Joining this Cincinnati tourist is her BFF Tammy (comic relief Lisa Howard), engaged to a lardass lout (Ian Michael Stuart) who wants her to lose weight. Of course, the cardinal rule for this silly stuff means Tammy has to fall for a better catch, goofball Brick (Eric Petersen). He’s a sweet-tempered nebbish whose simple pleasures consist of grapefruit and Juicy Fruit. For choreographic purposes, the happy loser finds himself stalked and haunted by limbo-dancing zombies, the remains of insurance salesmen consumed by the last—1964—eruption of the Caribbean island’s not so dormant volcano—a song cue if ever there was one.

Providing pretexts for the songs is this fluff’s reason for being. So the creators throw in assorted island stereotypes: a sexagenarian, one-eyed author (Don Sparks as J.D.) with major writers block and a buried treasure (not the Long John Silver variety but full of “beautifulness”); a matchmaking, Bloody Mary-like, native matriarch (Rema Webb as Marley) who has a midlife fling with J.D.; and a Bob Marley-wannabe cabana guy (Andre Ward as Jamal), ready to launch a calypso/conga dance at the drop of a song cue.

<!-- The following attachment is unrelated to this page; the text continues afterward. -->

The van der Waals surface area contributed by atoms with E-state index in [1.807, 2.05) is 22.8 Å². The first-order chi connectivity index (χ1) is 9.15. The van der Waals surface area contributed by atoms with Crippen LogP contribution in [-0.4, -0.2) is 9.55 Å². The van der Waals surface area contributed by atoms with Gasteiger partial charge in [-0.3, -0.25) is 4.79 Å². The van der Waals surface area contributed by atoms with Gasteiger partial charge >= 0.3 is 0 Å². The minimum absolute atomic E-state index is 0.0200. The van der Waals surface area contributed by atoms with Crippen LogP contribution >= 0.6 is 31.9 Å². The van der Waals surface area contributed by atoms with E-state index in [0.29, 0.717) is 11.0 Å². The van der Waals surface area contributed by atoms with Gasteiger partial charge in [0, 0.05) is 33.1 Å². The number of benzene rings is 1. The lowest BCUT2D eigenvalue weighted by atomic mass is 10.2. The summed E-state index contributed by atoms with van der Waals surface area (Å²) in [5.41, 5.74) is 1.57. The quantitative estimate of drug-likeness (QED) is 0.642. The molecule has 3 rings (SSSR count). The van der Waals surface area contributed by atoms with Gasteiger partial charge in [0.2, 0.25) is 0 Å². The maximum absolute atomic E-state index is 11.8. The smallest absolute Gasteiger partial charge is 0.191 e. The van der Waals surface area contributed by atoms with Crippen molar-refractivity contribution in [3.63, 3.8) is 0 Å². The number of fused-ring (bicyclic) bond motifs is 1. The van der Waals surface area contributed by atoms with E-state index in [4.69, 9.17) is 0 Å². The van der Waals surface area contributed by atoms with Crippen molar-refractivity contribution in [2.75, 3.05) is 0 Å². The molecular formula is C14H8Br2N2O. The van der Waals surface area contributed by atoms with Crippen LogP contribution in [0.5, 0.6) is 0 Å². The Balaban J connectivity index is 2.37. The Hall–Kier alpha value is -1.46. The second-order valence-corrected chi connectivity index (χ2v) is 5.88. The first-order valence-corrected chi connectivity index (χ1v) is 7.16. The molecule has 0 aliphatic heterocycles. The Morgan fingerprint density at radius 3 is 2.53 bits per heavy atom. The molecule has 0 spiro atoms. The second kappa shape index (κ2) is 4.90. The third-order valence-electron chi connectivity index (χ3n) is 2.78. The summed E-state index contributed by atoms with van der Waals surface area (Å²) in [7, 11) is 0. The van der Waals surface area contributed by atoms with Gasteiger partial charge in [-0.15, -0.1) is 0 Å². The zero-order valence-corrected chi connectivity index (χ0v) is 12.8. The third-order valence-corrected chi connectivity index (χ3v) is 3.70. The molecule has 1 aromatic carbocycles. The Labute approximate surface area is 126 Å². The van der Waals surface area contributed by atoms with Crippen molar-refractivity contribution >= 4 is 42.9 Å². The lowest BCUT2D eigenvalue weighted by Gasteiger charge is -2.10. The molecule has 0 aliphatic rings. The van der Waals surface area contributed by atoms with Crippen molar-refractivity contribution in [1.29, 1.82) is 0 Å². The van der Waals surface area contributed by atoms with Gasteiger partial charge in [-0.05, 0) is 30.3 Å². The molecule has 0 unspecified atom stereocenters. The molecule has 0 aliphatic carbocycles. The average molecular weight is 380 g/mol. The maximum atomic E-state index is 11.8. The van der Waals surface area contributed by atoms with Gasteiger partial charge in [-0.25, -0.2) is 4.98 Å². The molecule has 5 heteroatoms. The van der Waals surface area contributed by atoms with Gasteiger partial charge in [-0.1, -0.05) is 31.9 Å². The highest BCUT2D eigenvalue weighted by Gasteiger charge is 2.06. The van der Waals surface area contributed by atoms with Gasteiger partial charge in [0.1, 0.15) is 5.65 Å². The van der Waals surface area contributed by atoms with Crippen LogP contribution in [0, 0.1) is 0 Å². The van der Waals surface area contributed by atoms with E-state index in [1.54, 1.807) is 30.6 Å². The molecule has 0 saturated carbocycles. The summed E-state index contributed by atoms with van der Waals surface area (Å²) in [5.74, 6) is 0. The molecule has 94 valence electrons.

Indeed, stretching from the sun-and-sand gaiety of this unnamed resort to a wintry Cincinnati beer hall, Kelly Devine’s choreography is all over the map—in the flip-flop fun of “Ragtop Day,” the insouciance of “Last Mango in Paris,” the cavorting of the undead, some snorkel diving suspended in mid-air, even a salute to the carnivore diet in the rampaging production number “Cheeseburger in Paradise” (actually, Ohio). Whether wearing sunscreen or parkas, the 19-member chorus deliver the happiest hoofing this side of Susan Stroman.

But at the heart—there’s no brain—of this folderol lies the sometimes affecting, endlessly protracted, on-and-off romance between a feckless troubadour on an eternal vacation and a driven ecologist who tells him “the moment” just isn’t enough future (“We Are the People Our Parents Warned Us About”). Handsome Nolan and adorable Luff—they make beautiful Buffett together, whether “Havana Daydreaming” or looking to land at “One Particular Harbor.”

Somehow we’re to believe that the timely eruption of the local volcano is one more arrow in Cupid’s armament. Then, after Rachel rebuffs Tully’s dogged devotion, the one-week lovers embark on totally different, equally successful, destinies, divergent flight paths that usually don’t permit a second chance.